Best corporate culture/technology tie-in story – I decided to write our weekly blog as a travel story and sing the praises of Ottawa’s winter celebrations (and its fabled Rideau Canal skating rink), while slipping in the expected corporate blog about how the City of Ottawa uses Webtech Wireless technology to ensures its roads are kept ice free.

Winter Fleets—Let’s Celebrate!

 

Janet Steinberg, Associate Principal Cellist, Vancouver Symphony Orchestra

 

Thank you so much for the wonderful article. I thought it was beautifully written and I absolutely loved it!   It was so nice chatting with you last week. Thanks also for making the interview such a pleasant experience.
I am looking forward to reading more of your articles in future and hope to see you at a concert sometime next season.

—Sincerely, Janet Steinberg,
Associate Principal Cellist, Vancouver Symphony Orchestra

Stefan Hintersteininger, composer/musician

Excellent review of Ethos Collective’s concert last week by the always-insightful Jason Hall in The Vancouver Observer.

—Stefan Hintersteininger, Canadian Music Centre

Jenny Uechi, Managing Editor at The Vancouver Observer

Jason is an incredibly thoughtful and detail-oriented writer and communicator. I’ve worked with him for a few years and have found that not only is his work impressive but he’s a great person to have on a team. His strengths are not just in writing but in public speaking as well. At a recent editorial meeting, he gave a really inspiring speech about writing and putting soul into a story. It was very powerful and moving.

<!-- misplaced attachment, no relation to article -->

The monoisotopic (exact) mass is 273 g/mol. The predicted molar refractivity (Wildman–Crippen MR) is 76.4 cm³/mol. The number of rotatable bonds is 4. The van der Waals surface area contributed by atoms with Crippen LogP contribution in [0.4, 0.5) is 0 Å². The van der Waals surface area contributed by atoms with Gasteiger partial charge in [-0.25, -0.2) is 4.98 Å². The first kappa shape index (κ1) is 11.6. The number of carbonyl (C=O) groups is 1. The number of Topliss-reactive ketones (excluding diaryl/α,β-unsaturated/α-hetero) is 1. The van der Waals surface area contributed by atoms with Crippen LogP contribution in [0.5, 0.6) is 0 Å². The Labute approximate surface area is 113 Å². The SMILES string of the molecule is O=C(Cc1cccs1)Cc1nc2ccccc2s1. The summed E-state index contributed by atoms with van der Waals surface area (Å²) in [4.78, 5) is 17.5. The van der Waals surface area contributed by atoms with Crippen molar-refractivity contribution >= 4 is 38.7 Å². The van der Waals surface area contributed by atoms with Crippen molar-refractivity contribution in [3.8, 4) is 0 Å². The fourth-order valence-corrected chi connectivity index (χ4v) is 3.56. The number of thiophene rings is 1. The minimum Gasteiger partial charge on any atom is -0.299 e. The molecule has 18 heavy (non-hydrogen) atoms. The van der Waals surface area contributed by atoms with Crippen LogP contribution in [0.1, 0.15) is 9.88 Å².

—Jenny Uechi, Managing Editor at The Vancouver Observer

Stefan Hintersteininger, cellist/composer

Spot-on analysis of my piece (last Friday’s Colin MacDonald Pocket Orchestra concert) in this review!

—Stefan Hintersteininger, composer

Nothing Exceeds Like Excess

HotelScribe

Somewhere in the back of my head, Ernest Hemingway cautions me to avoid excess. I’m usually attentive to the perils of excessive adjectives, and in fact, that’s mostly what gets cut in the first edit. I admire his terse style, although to write like Hemingway is to risk becoming a parody of brevity.

Last week, I wrote one of the longest sentences ever. In a story I wrote for Webtech Wireless, I needed to pull together several disparate ideas in as few words as possible. To reinforce the sentence, I put the punch at the end, echoing the point made in the title.